7:00 PM

This class of kids are the ones who will be performing with us tomorrow so we have work to do! We have an hour and a half to warm them up quickly then teach them three minutes of choreography. The language barrier during this is always challenging. I let my dancers take the reins in this process. Even with all of us trying to teach, sometimes it's a struggle to convey complex choreographic phrases. Luckily the kids are so smart, they're willing to learn and help us through everything.

Within the time frame we were able to choreograph the entire piece and rehearse it a few times! My dancers were a huge help  and I couldn’t have done this without them! 

Once we finished up teaching our friends in Chochola they gave us some food to go and we headed back to Merida.

The company and I finished up our night sharing stories and a bottle of wine. It was a perfect end to a great day!

DAY 1 #MEXICOTOUR by Andrew Tran


8:00 AM

With all the traveling, I got a very restful and much needed good night's rest. In the morning, I meet Nicole for breakfast in the picturesque courtyard centered around a traditional style Spanish fountain and surrounded by grandiose Corinthian columns.  It's already very humid and the morning sun is displayed in its full glory. The breakfast graciously comes our stay and its an all you can eat buffet with an assortment of fresh fruits and native cuisine.  We sit and eat peacefully while planning out our first day. As with most small organizations, there's never really time to stop and take a breath. We unexpectedly had to deal with our ETD Outreach program back in NYC. Unfortunately, one of our biggest clients lost funding for their programs. Hopefully, they'll find the funding soon because the program was quite a success and beloved by the residents as well as the directors. 

10:30 AM

Cristobal picks Nicole, Jason, and me up at the hotel and drives us to the US Consulate to meet with the Director of Cultural Affairs to help promote the festival. We're greeted by a group of armed military security who have no idea why we're here. After a few back and forth phone calls on a security phone, a woman named Tricia comes out to escort us in. Tricia works for the Cultural Affairs department and graciously takes our information and press releases. She seems pleasantly surprised about our tour so I really hope she promotes the show. Afterwards, Cristobal takes us to the Merida English Library to continue the festival promotion. The Library is a very cute Spanish style building with only English books and DVD's. I assume they must have a lot of ex-pats and American snowbirds who live in Merida. We speak with a woman named Vivian who seems very receptive about our performance. I hope they're able to get the word out to the English speakers in the area!

12:00 PM

After our PR and marketing adventure we stop by the performance venue, Teatro Jose Peon Contreras, so our lighting designer, Jason, can finally meet their Technical Director and see the lighting plot in the massive, gorgeous theater. It always takes my breath away to be on that stage, looking out at the sea of seats underneath all five beautifully adorned balconies and murals painted on the rotunda above. While we we're looking around I have some great ideas about lifting up the upstage curtain for "Cycles," so that the raw rock of the back wall of the theater is exposed during the piece. I hope it works.  I also find the perfect Victorian love seat for Chaise Lung in the grand lobby of the theater. It would be absolutely perfect if we can use it on stage. 

2:30 PM

I'm chilling out in my hotel to the buzz of the A/C waiting for our van to drive us to Chocholá for lunch followed by our first three workshops which start at 5 PM. It's going to be a long day since we have to drive all the way back to Merida after the workshops in Chochola.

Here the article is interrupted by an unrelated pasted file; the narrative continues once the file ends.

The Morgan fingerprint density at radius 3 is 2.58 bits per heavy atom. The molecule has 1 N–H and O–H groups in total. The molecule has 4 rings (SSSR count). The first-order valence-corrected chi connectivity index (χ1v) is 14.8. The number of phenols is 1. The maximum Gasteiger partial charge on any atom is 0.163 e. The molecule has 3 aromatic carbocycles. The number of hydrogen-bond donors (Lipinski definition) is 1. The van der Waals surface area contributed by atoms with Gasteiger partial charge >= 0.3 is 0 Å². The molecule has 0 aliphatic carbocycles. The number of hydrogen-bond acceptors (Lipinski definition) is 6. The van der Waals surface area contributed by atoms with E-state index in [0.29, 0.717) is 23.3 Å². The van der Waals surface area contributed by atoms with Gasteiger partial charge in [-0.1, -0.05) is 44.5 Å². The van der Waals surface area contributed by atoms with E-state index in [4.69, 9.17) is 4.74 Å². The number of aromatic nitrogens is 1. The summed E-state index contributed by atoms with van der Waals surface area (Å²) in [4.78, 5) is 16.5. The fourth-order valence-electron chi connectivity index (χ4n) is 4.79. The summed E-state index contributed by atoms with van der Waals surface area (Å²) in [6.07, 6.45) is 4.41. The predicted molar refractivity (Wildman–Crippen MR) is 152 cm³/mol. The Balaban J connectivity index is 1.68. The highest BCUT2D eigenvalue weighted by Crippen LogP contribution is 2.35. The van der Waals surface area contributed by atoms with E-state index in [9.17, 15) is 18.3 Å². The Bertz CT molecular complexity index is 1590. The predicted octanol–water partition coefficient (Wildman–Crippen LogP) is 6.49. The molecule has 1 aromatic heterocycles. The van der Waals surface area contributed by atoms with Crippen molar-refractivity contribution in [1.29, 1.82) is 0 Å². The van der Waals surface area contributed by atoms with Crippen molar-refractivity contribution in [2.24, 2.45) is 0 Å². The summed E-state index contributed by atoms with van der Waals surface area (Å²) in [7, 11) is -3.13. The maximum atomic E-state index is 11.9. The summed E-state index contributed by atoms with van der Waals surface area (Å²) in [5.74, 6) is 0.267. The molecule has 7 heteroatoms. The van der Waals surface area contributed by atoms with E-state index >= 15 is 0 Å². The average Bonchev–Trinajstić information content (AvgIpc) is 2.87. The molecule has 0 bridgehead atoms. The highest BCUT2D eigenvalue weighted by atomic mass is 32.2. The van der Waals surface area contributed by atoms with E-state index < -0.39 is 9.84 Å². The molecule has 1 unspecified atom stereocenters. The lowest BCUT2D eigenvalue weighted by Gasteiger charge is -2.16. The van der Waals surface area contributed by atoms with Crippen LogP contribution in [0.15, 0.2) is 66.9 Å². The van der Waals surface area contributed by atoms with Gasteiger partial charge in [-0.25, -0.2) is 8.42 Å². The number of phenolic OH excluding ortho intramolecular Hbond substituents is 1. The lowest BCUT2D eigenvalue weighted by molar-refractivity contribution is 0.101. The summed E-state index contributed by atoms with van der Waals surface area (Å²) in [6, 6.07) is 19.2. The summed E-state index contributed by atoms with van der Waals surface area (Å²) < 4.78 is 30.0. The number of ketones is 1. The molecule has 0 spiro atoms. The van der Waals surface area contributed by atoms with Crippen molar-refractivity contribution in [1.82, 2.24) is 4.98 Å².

4:00 PM

We are greeted by the President of Chocholá and his wife. Back in New York we bought a few personalized ornaments and trinkets to give them, so we hand those out before we eat. They make us a delicious dinner and then we headed to the Casa de Cultura to begin teaching.

5:00 PM

Our first class arrives and rushes into the open air studio space. Twelve children under ten years old smile up at us as we begin to teach our company class. To try and keep them more engaged we stand in a circle with the company dispersed within them. We start with a few improv games to get them laughing and more comfortable. Then each company member takes turns teaching the assigned exercise. Before we came to Mexico, we translated all of the movements so we could speak in Spanish while we taught. It was so much easier to run the class than previous years because of this. After the ETD warm up, we do a few simple combinations and finish with the class with a short dance. The kids loved it! Once class was over we couldn't get them to leave! Our first class was a success! 

6:00 PM

Our second class is a smaller group of older women. Their ages vary but it seems to be as young as thirty and as old as seventy. We begin with the name game like the previous workshop and it really opens the women up. As we're all dancing and laughing, I feel this truly rewarding experience. The environment in Chocholá is warm and welcoming. Dance truly brings people together and breaks down language barriers. Following the games we do our same company class but modify it with some of the exercises to make them low impact. To finish, the women show us a traditional folkloric Mayan dance that involves balancing a pot on their heads! Their graceful movements were minimal and trance-like. They moved in intricate circles around the room to indigenous music. The women were so happy they got to show us part of their culture. All of us were amazed! 

7:00 PM

The last class arrives and we begin the company class. This group of kids are between the ages of 14 and 18. They are quick learners and very talented folkloric dancers. We buzz through the warm up and move quickly on to teach them the dance they will be performing with ETD on Friday. The piece is a fun jazzy number, around 3 minutes long to a Bassnectar remix of Nina Simone's, Feeling Good. There are about 20 kids so we have to work fast and efficiently. By the end of class at 8:30pm, they had already learned the base phrase for the piece!

8:30 PM

It's been a VERY long day and we head back to our hotel in Merida. The Company grabs a quick dinner and heads to bed. Ready for another day of dancing, teaching, and a special Press Conference!


NOVEMBER 14, 2017

9:00 AM